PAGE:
Virtually every mention in the Western mainstream media of the seventh-century historical figure Abū al-Qāsim Muḥammad ibn ʿAbd Allāh ibn ʿAbd al-Muṭṭalib ibn Hāshim, who founded Islam toward the end of his life and whom the religion regards as the final prophet, refers to him as “Prophet Muhammad” or “the Prophet Muhammad,” complete with capital “P.” (The name Muhammad is sometimes spelled differently due to transliteration from the Arabic; even the New York Times apparently doesn’t have a consistent spelling in its style guide.)
The uncritical assignment of the title “the Prophet” seems rather normative given the media’s neutrality on, or disdain for, religious belief. They refer to Cardinal and Pope, but those are official titles granted by a recognized sovereign state, akin to Duke or King.
Use of “the Prophet” seems more analogous to “Jesus the Christ” (which means something like “Jesus the messiah”), which would also editorially confer a religious imprimatur to a historical figure—which the mainstream media’s news pages rarely, if ever, do when it comes to Jesus. Mainstream newspapers rightfully discuss Jesus as a historical figure, of course in the context of his place in religion, but one doesn’t find many examples of a reporter assenting to the views of the faithful through his use of default language.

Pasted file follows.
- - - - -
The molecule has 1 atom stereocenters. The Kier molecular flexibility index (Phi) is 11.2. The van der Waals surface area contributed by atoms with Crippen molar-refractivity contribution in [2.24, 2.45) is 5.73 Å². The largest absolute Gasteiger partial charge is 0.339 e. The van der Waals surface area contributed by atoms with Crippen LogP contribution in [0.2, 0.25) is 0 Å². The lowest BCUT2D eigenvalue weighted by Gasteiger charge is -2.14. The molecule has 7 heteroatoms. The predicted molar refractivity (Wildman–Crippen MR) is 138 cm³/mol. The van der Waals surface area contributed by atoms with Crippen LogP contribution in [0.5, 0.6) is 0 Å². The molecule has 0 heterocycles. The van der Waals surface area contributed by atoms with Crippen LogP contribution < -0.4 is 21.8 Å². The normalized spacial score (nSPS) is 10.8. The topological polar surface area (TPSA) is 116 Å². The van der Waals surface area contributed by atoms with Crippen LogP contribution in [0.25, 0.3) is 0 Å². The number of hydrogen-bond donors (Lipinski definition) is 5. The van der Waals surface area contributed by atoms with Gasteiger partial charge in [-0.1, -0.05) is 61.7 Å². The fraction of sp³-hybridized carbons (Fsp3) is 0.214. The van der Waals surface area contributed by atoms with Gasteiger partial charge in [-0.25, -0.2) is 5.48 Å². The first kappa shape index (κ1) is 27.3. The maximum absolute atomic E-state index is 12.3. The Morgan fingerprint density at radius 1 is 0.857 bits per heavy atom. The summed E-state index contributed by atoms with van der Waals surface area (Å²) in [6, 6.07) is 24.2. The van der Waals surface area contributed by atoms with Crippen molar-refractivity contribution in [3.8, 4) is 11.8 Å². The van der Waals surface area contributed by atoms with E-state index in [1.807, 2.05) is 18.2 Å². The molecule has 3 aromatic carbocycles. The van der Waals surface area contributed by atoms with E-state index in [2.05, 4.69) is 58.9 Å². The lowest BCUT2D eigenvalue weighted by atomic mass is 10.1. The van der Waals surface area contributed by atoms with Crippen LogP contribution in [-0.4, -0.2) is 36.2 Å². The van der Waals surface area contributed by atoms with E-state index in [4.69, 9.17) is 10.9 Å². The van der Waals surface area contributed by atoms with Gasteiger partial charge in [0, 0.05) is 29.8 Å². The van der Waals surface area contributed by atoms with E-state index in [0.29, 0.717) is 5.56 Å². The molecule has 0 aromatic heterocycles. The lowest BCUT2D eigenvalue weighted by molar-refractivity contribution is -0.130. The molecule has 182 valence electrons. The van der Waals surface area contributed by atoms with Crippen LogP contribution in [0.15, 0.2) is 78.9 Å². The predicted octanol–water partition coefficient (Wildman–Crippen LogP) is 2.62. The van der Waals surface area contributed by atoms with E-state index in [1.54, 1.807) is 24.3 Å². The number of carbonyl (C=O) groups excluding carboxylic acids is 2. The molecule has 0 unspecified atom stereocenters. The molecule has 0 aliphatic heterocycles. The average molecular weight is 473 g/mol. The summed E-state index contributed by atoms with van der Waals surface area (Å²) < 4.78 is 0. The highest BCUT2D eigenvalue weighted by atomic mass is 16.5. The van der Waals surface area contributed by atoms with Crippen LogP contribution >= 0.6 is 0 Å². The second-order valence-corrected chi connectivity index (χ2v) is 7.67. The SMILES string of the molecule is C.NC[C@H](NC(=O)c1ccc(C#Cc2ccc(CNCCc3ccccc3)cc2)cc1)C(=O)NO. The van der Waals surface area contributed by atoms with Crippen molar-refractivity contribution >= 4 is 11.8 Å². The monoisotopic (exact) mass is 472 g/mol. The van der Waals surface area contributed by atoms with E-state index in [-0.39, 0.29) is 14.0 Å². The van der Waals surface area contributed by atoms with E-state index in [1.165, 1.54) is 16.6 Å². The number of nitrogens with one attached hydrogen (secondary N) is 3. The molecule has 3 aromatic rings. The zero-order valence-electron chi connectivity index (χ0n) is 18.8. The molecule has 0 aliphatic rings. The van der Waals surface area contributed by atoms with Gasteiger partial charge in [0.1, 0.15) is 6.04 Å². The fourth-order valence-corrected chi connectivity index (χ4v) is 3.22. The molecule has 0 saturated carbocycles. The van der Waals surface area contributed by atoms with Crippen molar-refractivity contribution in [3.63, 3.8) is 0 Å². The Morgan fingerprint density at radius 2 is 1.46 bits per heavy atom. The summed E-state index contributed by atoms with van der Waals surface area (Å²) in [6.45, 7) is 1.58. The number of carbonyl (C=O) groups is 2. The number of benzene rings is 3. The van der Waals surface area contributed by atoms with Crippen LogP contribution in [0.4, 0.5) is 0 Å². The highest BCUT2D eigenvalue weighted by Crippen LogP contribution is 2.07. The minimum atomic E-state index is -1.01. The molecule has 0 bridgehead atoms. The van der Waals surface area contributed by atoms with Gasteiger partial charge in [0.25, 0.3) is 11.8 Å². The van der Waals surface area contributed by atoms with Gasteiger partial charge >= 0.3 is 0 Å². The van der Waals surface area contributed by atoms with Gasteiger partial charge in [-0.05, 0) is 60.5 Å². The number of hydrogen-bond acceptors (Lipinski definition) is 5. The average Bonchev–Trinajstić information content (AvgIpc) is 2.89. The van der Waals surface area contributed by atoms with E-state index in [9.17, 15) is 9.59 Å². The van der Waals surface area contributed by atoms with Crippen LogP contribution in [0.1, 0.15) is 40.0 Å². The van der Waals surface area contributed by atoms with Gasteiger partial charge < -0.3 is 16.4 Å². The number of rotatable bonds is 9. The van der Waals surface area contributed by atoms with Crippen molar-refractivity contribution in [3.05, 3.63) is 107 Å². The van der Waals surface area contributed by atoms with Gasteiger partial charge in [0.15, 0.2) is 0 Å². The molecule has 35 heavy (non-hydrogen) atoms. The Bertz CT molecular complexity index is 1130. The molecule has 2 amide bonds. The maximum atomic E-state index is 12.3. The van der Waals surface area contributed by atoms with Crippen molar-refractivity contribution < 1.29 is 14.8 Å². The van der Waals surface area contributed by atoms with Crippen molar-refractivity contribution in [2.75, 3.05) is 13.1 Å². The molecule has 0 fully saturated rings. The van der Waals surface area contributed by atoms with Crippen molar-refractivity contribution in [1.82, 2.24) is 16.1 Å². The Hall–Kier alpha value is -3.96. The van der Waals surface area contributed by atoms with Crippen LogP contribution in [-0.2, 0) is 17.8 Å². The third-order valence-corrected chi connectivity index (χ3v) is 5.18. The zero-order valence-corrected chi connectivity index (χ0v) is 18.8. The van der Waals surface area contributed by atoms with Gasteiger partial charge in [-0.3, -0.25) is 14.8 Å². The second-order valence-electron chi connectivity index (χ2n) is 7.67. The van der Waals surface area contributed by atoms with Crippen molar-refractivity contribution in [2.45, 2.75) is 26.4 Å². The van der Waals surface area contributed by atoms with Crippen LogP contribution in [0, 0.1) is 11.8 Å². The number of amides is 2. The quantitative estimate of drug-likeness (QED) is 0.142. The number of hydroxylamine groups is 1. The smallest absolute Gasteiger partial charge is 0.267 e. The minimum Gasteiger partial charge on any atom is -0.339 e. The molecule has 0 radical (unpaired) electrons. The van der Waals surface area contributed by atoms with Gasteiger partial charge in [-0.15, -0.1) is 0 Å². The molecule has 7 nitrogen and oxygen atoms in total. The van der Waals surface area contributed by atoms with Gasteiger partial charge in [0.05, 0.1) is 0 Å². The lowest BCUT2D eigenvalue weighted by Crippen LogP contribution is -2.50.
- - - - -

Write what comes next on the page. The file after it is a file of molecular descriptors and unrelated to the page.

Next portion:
One would think that the mainstream media, committed to objectivity, would use language like “the Muslim historical figure Muhammad” or “Muhammad, the founder of Islam” or “Muhammad, whom Muslims regard as the final prophet.” Do the editors of the New York Times think that prophets exist?
P.S. In the Muslim world, the press always refers to him as “Prophet Muhammad (peace be upon him)” and “Prophet Muhammad (pbuh)” or “the Prophet (pbuh)” in subsequent references. How long before the Western press feels compelled to adopt this usage as well?